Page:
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through (prep., adv.)

late 14c., metathesis of Old English þurh, from Proto-Germanic *thurx (source also of Old Saxon thuru, Old Frisian thruch, Middle Dutch dore, Dutch door, Old High German thuruh, German durch, Gothic þairh "through"), from PIE root *tere- (2) "to cross over, pass through, overcome." Not clearly differentiated from thorough until early Modern English. Spelling thro was common 15c.-18c. Reformed spelling thru (1839) is mainly American English.

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put-put 

indicating the sound of a muffled internal combustion engine, 1904, imitative. Applied to various engines or objects which make such a sound.

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put (n.)

c. 1300, "act of throwing a stone or other heavy weight overhand as a test of strength," from put (v.). General meaning "act of putting" is from early 15c. Also compare putt (n.).

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put (v.)

Middle English putten, from late Old English *putian, "to thrust, push, shove" (someone or something; a sense now obsolete), also "to move or a thing physically so as to place it in some situation," implied in putung "instigation, an urging," literally "a putting;" related to pytan "put out, thrust out" (of eyes), probably from a Germanic stem that also produced Danish putte "to put," Swedish dialectal putta; Middle Dutch pote "scion, plant," Dutch poten "to plant," Old Norse pota "to poke."

Obsolete past tense form putted is attested 14c.-15c. From c. 1300 as "to hurl, cast, propel," especially "to throw with an upward and forward motion of the arm" (Will. Putstan is attested as a name from 1296). From mid-14c. in the figurative sense of "bring (someone) into some specified state or condition;" late 14c. as "subject (someone to something)," as in put to death, c. 1400; put to shame, mid-15c. From mid-14c. as "make a declaration, express in speech or writing," hence "express or state (in a particular way)," 1690s, also "propose or place before someone for consideration."

To put (something) back is from 1530s as "to hinder, delay;" 1816 as "restore to the original place or position." To put (something) down "end by force or authority" (a rebellion, etc.) is from mid-14c. To put upon (someone) "play a trick on, impose on" is from 1690s. To put up with "tolerate, accept, bear or suffer without protest or resentment" (1755) is perhaps from put up "to take up" (one's lodgings, etc.), 1727. To put (someone) up in the transitive sense of "lodge and entertain" is by 1766. To put (someone) on "deceive" is from 1958. To put upon (someone) "play a trick on, deceive, impose on" is from 1690s.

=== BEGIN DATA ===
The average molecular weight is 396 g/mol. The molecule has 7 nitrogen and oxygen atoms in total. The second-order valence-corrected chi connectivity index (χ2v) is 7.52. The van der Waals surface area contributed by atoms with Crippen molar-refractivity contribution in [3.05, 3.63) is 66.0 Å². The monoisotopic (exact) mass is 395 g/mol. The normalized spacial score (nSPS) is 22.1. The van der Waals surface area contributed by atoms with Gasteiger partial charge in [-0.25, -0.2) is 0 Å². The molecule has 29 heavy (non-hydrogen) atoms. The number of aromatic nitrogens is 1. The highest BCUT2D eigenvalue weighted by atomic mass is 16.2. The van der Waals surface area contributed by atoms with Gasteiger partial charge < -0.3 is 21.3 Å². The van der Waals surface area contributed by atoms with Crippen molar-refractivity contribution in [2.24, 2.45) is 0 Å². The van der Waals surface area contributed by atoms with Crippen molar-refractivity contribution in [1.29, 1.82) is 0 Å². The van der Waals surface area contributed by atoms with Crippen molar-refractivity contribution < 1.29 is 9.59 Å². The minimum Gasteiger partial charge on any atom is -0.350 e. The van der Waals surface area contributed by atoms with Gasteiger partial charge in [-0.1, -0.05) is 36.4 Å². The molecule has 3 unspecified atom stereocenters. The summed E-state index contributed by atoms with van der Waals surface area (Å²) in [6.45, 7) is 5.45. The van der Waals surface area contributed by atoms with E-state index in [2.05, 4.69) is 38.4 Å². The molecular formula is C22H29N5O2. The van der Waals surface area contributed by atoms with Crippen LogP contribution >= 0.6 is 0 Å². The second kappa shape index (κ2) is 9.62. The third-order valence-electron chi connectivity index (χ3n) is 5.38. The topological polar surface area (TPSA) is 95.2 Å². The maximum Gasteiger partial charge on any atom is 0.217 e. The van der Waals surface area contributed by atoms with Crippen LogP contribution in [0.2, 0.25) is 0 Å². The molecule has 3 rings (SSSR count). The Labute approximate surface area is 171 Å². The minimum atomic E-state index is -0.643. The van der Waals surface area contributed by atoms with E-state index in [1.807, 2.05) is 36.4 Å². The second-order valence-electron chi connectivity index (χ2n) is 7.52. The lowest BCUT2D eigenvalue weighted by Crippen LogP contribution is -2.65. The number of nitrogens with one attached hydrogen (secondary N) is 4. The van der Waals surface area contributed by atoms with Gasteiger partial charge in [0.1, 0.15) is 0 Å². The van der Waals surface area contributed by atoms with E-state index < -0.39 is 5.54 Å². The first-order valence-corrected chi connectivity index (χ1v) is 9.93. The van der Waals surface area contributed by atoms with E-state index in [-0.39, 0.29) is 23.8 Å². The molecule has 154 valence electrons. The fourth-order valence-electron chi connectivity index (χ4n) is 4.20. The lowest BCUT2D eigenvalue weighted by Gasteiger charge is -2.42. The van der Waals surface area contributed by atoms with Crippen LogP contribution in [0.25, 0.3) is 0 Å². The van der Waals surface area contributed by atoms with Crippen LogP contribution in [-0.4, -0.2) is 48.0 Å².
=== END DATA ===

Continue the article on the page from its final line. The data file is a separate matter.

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put-out (adj.)

"offended, angry, upset," by 1887, from the verbal phrase in the sense of "offend," attested by 1822; see put (v.) + out (adv.). Perhaps via the earlier sense of "cause to lose self-possession, disconcert" (1580s). The verbal phrase is from mid-14c. as "drive out, banish, exile;" from 1520s as "extinguish" (a fire or burning object). To put out, of a woman, "to offer oneself for sex" is attested by 1947.

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run-through (n.)

"a rehearsal," especially a hasty one, 1923, from the verbal phrase; see run (v.) + through (adv.). The verbal phrase is attested by mid-15c. as "examine, inspect;" by 1670s as "read over rapidly." Its sense of "to pierce or stab through the body" is from late 15c.

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put-on (n.)

"ruse, deception," 1937, from earlier adjectival meaning "assumed, feigned" (1620s), a figurative extension of the verbal phrase on the notion of putting on costumes or disguises. To put on (v.), of clothes, garments, etc., is by early 15c.; see from put (v.) + on (adv.). Hence "clothe, cover, assume as covering" (mid-15c.) and "assume the garb or appearance of" (real or feigned), 1520s. The expression put (someone) on "play a trick on, deceive" (by 1958) seems to be a back-formation from the noun.

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follow-through (n.)
1896, of golf swings, from verbal phrase follow through; see follow (v.) + through (adv.). Figurative use from 1926.
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see-through (adj.)
1950, from the verbal phrase (c. 1400); see see (v.) + through (adv.).
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go through (v.)
"to execute, carry to completion" (a plan, etc., often with with), 1560s; see go (v.) + through (adv.). Meaning "to examine" is 1660s; "to endure, suffer, undergo" is by 1712; "to wear out" (of clothes, etc.) by 1959.
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